DNA Sequencing

We used the following PCR Primers for FGFR4 protein-coding exons 12 and 13—exon 12 forward: GATTCAGCCCTAGACCTACG; exon 12 reverse: CACTCCACGATCACGTAC; exon 13 forward: CAACCTGCTTGGTGTCTG; and exon 13 reverse: GGAAAGCGTGAATGCCTG. Cell line DNA was amplified by PCR and the product was confirmed by gel electrophoresis. PCR DNA was purified using the AMPure XP kit (Agencourt) and then sequenced by Sanger sequencing. Sequencing results were analyzed with Sequencher (Gene Codes).

Results

RMS cells with overexpressed wild-type FGFR4 are more sensitive to ponatinib

Using our Ba/F3 model system (Figure S1A-C), we confirmed previous reports that ponatinib is the most sensitive FGFR4 inhibitor with an IC50 of 72.2 nM (Figure S2A) and that it inhibits wild-type FGFR4 phosphorylation (Figure S2B) [16]. To demonstrate ponatinib's efficacy in RMS, we tested the molecule on a panel of RMS cell lines. We used six fusion-positive and eight fusion-negative RMS cell lines (fusion status verified by RT-PCR; Figure S3A). All tested cell lines showed nanomolar sensitivity to the drug and the sensitivity was dependent on the level of FGFR4 mRNA expression (Figure 1A, p = 0.0261, Spearman correlation). Of note, fusion-positive cell lines had significantly lower IC50s compared to fusion-negative cell lines, which have a wide range of sensitivity to ponatinib (Figure 1B, p = 0.0125, F-test). This is consistent with the fact that fusion-positive RMS cell lines typically express higher levels of FGFR4 (Figure S3B, p = 0.0005), because it is directly induced by the PAX3-FOXO1 fusion gene [13]. Indeed, cell lines expressing the highest levels of FGFR4 (above a relative level of six) were the most sensitive to ponatinib (Figure 1C, p = 0.0344). These results, therefore, suggest that increased expression of FGFR4 confers sensitivity to ponatinib.

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Figure 1. RMS cell lines with overexpressed FGFR4 are more sensitive to ponatinib.

(A) The sensitivity of a panel of six fusion-positive RMS cell lines (RH4, RH28, JR, RH41, RH5, and RH30) and eight fusion-negative RMS cell lines (BIRCH, RH18, TTC-442, CT-10, CTR, TTC-516, RD, and RH36) to ponatinib is correlated to FGFR4 mRNA expression levels by Spearman ranking (p = 0.0261). (B) Comparing the variation in IC50 values of fusion-positive (FP) and fusion-negative (FN) RMS cell lines shows a significant difference by F test (p = 0.0125). (C) A difference in IC50 values can be seen between RMS cell lines expressing low (below a relative level of 6) and high (above a relative level of 6) levels of FGFR4 (p = 0.0344).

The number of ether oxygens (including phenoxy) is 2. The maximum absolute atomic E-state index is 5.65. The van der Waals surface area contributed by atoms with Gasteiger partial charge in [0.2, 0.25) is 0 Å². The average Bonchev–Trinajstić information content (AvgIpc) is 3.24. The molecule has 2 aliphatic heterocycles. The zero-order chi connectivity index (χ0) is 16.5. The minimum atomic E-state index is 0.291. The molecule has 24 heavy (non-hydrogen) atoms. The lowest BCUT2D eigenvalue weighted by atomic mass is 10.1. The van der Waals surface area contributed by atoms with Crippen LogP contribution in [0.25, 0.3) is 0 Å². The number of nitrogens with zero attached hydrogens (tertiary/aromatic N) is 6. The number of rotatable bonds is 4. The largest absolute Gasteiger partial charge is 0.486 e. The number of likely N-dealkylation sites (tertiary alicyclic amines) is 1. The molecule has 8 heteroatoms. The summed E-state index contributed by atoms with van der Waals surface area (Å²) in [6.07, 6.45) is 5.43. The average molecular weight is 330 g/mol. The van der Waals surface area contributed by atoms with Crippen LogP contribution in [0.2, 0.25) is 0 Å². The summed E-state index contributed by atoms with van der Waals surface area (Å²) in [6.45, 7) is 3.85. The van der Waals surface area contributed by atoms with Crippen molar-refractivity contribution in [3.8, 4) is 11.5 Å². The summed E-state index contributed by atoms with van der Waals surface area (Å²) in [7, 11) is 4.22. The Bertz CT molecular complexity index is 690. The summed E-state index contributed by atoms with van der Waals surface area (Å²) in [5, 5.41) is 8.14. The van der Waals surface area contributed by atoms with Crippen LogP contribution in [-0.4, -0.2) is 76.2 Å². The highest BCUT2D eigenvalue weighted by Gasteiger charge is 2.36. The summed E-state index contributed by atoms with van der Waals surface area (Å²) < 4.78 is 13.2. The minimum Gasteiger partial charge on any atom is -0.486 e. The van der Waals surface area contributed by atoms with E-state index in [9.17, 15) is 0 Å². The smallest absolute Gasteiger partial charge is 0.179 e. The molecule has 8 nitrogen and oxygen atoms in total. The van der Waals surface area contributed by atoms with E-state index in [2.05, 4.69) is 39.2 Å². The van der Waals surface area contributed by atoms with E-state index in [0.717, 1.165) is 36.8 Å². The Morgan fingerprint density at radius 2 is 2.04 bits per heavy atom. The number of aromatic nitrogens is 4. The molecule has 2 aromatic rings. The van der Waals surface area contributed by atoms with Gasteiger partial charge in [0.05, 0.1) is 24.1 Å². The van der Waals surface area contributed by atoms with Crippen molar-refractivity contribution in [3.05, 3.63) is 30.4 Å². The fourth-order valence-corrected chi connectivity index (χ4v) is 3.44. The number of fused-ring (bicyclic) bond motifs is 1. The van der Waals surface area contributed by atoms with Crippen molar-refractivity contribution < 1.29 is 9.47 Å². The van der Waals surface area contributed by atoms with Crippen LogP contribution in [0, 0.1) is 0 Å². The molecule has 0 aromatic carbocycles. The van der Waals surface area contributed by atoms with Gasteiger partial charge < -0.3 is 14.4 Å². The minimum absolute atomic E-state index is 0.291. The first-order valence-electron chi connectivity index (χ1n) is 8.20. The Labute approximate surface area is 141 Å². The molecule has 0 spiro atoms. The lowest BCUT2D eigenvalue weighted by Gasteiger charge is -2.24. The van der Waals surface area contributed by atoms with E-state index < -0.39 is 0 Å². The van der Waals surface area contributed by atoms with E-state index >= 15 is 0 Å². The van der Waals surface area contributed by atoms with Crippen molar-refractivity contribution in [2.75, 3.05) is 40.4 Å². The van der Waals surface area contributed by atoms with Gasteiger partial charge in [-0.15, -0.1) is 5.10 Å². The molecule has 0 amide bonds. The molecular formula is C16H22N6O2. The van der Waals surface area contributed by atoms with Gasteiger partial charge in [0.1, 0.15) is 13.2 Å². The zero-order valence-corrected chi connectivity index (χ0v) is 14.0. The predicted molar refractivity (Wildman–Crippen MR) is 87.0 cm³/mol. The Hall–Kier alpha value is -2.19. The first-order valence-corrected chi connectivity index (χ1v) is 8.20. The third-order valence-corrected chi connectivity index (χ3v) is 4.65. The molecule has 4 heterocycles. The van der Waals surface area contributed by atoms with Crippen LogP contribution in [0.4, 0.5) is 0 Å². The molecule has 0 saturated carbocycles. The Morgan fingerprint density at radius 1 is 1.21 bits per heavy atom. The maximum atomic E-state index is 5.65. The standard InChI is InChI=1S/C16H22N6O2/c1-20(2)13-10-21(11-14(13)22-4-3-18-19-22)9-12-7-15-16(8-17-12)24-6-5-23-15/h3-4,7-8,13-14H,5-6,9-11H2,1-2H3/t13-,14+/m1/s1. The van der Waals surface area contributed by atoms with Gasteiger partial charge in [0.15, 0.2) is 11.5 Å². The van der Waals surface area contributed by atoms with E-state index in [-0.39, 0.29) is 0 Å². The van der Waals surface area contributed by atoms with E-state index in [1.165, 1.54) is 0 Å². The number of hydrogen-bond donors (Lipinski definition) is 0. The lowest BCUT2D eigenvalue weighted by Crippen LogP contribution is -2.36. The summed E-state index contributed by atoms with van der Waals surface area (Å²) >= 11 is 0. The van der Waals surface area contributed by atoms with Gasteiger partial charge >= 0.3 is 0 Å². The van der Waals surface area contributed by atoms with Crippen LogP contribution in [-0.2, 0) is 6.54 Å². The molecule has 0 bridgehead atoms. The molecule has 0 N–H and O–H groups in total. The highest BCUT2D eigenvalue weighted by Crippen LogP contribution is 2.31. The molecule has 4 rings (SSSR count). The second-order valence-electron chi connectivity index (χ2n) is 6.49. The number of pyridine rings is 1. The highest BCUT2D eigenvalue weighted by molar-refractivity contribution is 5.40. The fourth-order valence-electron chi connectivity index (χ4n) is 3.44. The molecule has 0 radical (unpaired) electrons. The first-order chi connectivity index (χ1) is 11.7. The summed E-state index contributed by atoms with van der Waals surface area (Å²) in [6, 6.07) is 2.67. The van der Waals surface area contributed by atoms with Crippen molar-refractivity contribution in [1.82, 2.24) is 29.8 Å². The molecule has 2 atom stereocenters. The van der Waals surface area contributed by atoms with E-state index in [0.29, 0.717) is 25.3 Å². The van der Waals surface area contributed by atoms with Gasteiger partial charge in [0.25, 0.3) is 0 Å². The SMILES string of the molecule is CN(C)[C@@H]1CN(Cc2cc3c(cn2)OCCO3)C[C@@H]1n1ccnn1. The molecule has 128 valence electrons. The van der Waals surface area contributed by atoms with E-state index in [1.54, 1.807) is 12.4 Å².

https://doi.org/10.1371/journal.pone.0076551.g001

RMS cells expressing activating FGFR4 mutations have increased sensitivity to ponatinib

The effect of ponatinib on RMS cells with mutationally activated FGFR4 was also tested in RMS772 cells engineered to express empty vector, wild-type FGFR4, FGFR4 N535K, and FGFR4 V550E [9], [17]. We found that the cells with the FGFR4 N535K and V550E mutation showed a significantly lower IC50 (215 and 204 nM, respectively) compared to wild-type FGFR4 (960 nM; Figure 2, *,**p<0.0001), suggesting that the activating FGFR4 mutations make cells more sensitive to ponatinib than wild-type FGFR4. Furthermore, we found in a kinetic study that the effect of ponatinib on cell confluency was rapid, within 6 hours, in RMS772 cell lines harboring the N535K or V550E mutations (Figure S4A). However, no significant difference in IC50 was seen between wild-type FGFR4 and the empty vector (Figure S4B).

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Figure 2. RMS772 cell harboring activating FGFR4 mutations V550E or N535K are more sensitive to ponatinib (AP24534) after 24 hour treatment than RMS772 cells expressing wild-type (WT) FGFR4 or the empty vector (VCtrl) (*p = <0.0001, **p = <0.0001).

https://doi.org/10.1371/journal.pone.0076551.g002

Ponatinib treatment results in decrease in S-phase fraction of cell cycle and augmented apoptosis in RMS cells

To investigate the effects of ponatinib on cell cycling, we tested two RMS cell lines, RH4 and RH5, which displayed the highest sensitivity to ponatinib and the two RMS772 cell lines which express mutationally activated FGFR4s. After three hour exposure to ponatinib at final concentrations of 0, 0.625, 1.25, and 2.5 µM, BrdU incorporation showed a decrease in S phase and an increase in sub G1 across all four cell lines, indicating reduced cell growth and increased apoptosis, respectively (Figure 3A, Figures S5 and S6). Furthermore, a caspase 3/7 assay demonstrated that similar concentrations of ponatinib induced apoptosis in all four cell lines (Figure 3B, *p = 0.0029, **p = 0.0027, ***p = 0.0017, ****p = 0.0001; Figure S7).

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Figure 3. Ponatinib (AP24534) holds cell cycling at sub G1 phase and induces cell death via apoptosis.

(A) Cell cycle analysis of the two most sensitive cell lines to ponatinib, RH4 and RH5, and the two RMS772 cell lines expressing FGFR4 mutations (N535K and V550E) showed increased time in sub G1 phase and decreased time in S phase across all four cell lines after 24 hours of treatment with 2.5 µM ponatinib. (B) Cell death induced by 2.5 µM ponatinib treatment is mediated via the caspase 3/7 pathway (*p = 0.0029, **p = 0.0027, ***p = 0.0017, ****p = 0.0001).

https://doi.org/10.1371/journal.pone.0076551.g003